Giorgio Moroder: a pioneer of Electronic Dance
April 30 2021, by Saskia Frayling
Electronic dance music, known as EDM, is an umbrella-term for the musical styles that emerged in the mid 1980s. It covers a wide range of styles, such as ambient music, house music, techno, and drum and bass. Usually, it is produced by DJs for nightclubs, raves, and festivals.
In a way, EDM first came from the disco genre of the 1970s, in which there would be large crowds of people on the dance floor, dancing to music involving drum machines, and electronic instruments. An example of this early EDM music would be “I Feel Love”, by Donna Summer, written by Pete Bellotte and Giorgio Moroder. In the 1980s, EDM moved onto a post-disco, synthpop, and electro style of EDM, such as “Take On Me” by A-ha. This involved an increased use of drum machines, synthesizers, and MIDI software. EDM, as it is known today, first began in the 1990s, with a more contemporary style of EDM, similar to techno, house, and drum and bass music. An example of EDM music of the 1990s is “Chime” by Orbital. During this time, EDM was becoming increasingly popular, with the growth of raves and nightclubs. In the 2000s, EDM grew in popularity in the US, and since then it has continued to be popular, more recently being categorized by remixes, and original sound mixes.
EDM uses a range of different instruments and technological techniques and effects. Synthesizers generate sounds electronically and so they can produce a huge range of sounds. They do this using oscillators which vibrate to create a note at a constant pitch. Drum machines are also commonly used in EDM, as they are able to provide a drum beat without a drummer, as they can play back drum recordings in patterns. This makes it easier for DJs to produce steady repetitive beats which are needed for a range of EDM music. Sequencers are able to input, edit, store, and play back music from a performance, and samplers take in any sound, process it and play it back. When a short sample is repeated, it is known as looping, a technique which is often used in EDM. Vocoders are a type synthesizer that produce sounds from speech input. Aside from this, effects are often added such as: remixing, delay, and reverb. Remixing is where there are changes or additions to an original recording, delay is when a sound is played back after a short period of time, and reverb is when a sound persists after being produced. Some well-known EDM artists include David Guetta, Martin Garrix, Avicii, Skrillex, Kaskade, and Giorgio Moroder.
Giorgio Moroder was born on the 26th April 1940 in Val Gardena-Dolomiti, Italy. He was a composer, songwriter, and record producer who was interested in the possibilities of electronic music in pop and is now seen as a pioneer of euro disco and electronic dance music. Because of his work with synthesisers, he influenced several music genres, such as Italo Disco, new wave, house, and techno music. Originally, he played bass and guitar in pop ensembles touring Europe, and first became popular in Munich in 1969, when he released his single “Looky Looky” which was awarded a gold disc. After that he worked with a range of well-known singers such as: Elton John, Donna Summer, Cher, Barbra Streisand, Freddy Mercury, and David Bowie. He also produced many film scores, for films such as Midnight Express, Metropolis, and Flashdance. These film scores allowed him to use his futuristic sound in a different way as the disco era faded. More recently he has returned to dance music, notably working with Daft Punk on their 2013 album “Random Access Memories’.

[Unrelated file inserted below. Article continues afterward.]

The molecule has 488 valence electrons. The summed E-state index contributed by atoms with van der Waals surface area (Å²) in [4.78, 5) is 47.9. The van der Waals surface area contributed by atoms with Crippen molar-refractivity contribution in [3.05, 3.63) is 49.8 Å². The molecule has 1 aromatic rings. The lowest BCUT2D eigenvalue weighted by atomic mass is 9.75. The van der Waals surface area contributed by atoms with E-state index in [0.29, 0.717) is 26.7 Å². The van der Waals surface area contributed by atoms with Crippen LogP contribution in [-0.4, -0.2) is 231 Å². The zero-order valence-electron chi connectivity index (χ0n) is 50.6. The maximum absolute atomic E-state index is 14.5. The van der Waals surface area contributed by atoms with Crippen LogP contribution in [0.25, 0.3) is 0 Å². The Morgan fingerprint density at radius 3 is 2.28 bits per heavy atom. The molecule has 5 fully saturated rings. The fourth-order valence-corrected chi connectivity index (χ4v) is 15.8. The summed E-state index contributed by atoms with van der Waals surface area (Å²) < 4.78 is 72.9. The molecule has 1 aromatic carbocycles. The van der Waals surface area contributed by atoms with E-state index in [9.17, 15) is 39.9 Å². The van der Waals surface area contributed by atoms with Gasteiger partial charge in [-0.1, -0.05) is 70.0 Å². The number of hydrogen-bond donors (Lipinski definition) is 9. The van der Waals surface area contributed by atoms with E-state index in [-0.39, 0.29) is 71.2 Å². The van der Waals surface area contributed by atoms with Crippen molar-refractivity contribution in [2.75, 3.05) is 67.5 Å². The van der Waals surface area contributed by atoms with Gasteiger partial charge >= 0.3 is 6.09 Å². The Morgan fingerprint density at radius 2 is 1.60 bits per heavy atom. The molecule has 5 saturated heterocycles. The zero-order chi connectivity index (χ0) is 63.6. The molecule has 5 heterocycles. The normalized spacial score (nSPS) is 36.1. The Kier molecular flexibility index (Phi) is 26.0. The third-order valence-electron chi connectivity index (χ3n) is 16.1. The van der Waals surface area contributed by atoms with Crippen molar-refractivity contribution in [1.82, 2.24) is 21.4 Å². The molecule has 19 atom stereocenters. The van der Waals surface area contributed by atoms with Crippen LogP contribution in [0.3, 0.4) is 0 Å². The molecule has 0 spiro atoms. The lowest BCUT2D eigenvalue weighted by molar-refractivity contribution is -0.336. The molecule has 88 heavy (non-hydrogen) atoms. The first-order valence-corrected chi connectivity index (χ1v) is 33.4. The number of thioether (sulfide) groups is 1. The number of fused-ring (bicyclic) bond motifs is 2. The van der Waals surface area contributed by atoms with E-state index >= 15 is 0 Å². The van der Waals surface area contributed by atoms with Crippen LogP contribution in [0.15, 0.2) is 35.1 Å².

Aside from this, he released many popular songs including: “Love to Love you Baby” and “I Feel Love”(with Donna Summer), “The Number One Song in Heaven”, and “Together in Electric Dreams”. One of Giorgio Moroder’s best known songs is “From Here to Eternity”. It features cosmic-like basslines, effects, and synthesizers, which help to create the space disco sound. During the first section of the song, you can hear the vocal line accompanied by backing singers and a range of instruments and technology, such as vocoders and synthesizers. However, the vocal line is not heard for the rest of the song, as there is an instrumental section, which features a wide range of electronic effects, and the backing singers can be heard. Within the main melody chords are interspersed, and there are repeated motifs and rhythmic ideas throughout the song. At the end, there is a coda-like section, which is an echo of the unaccompanied intro of the song. I think that “From Here to Eternity” is a relatively typical piece of Electronic Dance music for its time. It was released in 1977, towards the end of 1970s disco music, and the beginning of the 1980s electro style. I think this is reflected in the song, with its use of drum machines and synthesizers, creating an upbeat, space disco atmosphere.
Saskia Frayling, L6
- Giorgio Moroder: his 20 greatest songs, ranked! (The Guardian)
- Giorgio Moroder: ‘I don’t even like dancing’ (The Observer)
- Giorgio Moroder: the artist who invented disco and bagged three Oscars (The Times)